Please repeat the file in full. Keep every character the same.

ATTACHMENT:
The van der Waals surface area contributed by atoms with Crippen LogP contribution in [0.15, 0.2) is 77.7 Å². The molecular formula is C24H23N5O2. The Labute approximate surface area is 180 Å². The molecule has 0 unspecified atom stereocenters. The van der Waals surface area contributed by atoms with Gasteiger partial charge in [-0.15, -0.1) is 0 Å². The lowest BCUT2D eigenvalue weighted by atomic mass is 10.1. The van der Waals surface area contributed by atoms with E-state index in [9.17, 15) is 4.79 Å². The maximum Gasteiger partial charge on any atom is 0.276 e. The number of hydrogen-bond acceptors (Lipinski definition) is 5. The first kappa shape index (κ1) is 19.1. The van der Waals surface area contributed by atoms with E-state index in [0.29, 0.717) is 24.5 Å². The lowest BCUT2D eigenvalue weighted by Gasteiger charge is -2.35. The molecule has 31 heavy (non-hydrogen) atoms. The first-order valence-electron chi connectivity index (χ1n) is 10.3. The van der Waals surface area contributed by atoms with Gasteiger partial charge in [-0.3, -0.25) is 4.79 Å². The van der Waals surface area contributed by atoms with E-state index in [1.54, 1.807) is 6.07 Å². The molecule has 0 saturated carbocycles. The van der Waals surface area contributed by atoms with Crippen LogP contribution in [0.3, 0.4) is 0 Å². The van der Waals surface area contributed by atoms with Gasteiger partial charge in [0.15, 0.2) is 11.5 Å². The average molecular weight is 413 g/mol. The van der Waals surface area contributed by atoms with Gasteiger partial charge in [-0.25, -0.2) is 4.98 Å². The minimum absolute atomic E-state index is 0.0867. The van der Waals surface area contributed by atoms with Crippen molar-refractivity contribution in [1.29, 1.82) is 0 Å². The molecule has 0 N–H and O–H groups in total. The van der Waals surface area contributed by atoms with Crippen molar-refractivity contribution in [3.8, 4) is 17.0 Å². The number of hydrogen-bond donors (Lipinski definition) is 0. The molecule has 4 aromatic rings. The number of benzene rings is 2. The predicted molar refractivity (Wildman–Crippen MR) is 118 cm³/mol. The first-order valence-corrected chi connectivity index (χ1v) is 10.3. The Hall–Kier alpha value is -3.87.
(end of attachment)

The van der Waals surface area contributed by atoms with Crippen LogP contribution in [0.15, 0.2) is 77.7 Å². The molecular formula is C24H23N5O2. The Labute approximate surface area is 180 Å². The molecule has 0 unspecified atom stereocenters. The van der Waals surface area contributed by atoms with Gasteiger partial charge in [-0.15, -0.1) is 0 Å². The lowest BCUT2D eigenvalue weighted by atomic mass is 10.1. The van der Waals surface area contributed by atoms with E-state index in [9.17, 15) is 4.79 Å². The maximum Gasteiger partial charge on any atom is 0.276 e. The number of hydrogen-bond acceptors (Lipinski definition) is 5. The first kappa shape index (κ1) is 19.1. The van der Waals surface area contributed by atoms with E-state index in [0.29, 0.717) is 24.5 Å². The lowest BCUT2D eigenvalue weighted by Gasteiger charge is -2.35. The molecule has 31 heavy (non-hydrogen) atoms. The first-order valence-electron chi connectivity index (χ1n) is 10.3. The van der Waals surface area contributed by atoms with Gasteiger partial charge in [-0.3, -0.25) is 4.79 Å². The van der Waals surface area contributed by atoms with E-state index in [1.54, 1.807) is 6.07 Å². The molecule has 0 saturated carbocycles. The van der Waals surface area contributed by atoms with Crippen LogP contribution in [0.3, 0.4) is 0 Å². The van der Waals surface area contributed by atoms with Gasteiger partial charge in [0.15, 0.2) is 11.5 Å². The average molecular weight is 413 g/mol. The van der Waals surface area contributed by atoms with Gasteiger partial charge in [-0.25, -0.2) is 4.98 Å². The minimum absolute atomic E-state index is 0.0867. The van der Waals surface area contributed by atoms with Crippen molar-refractivity contribution in [1.29, 1.82) is 0 Å². The molecule has 0 N–H and O–H groups in total. The van der Waals surface area contributed by atoms with Crippen molar-refractivity contribution in [3.8, 4) is 17.0 Å². The number of hydrogen-bond donors (Lipinski definition) is 0. The molecule has 4 aromatic rings. The number of benzene rings is 2. The predicted molar refractivity (Wildman–Crippen MR) is 118 cm³/mol. The first-order valence-corrected chi connectivity index (χ1v) is 10.3. The Hall–Kier alpha value is -3.87.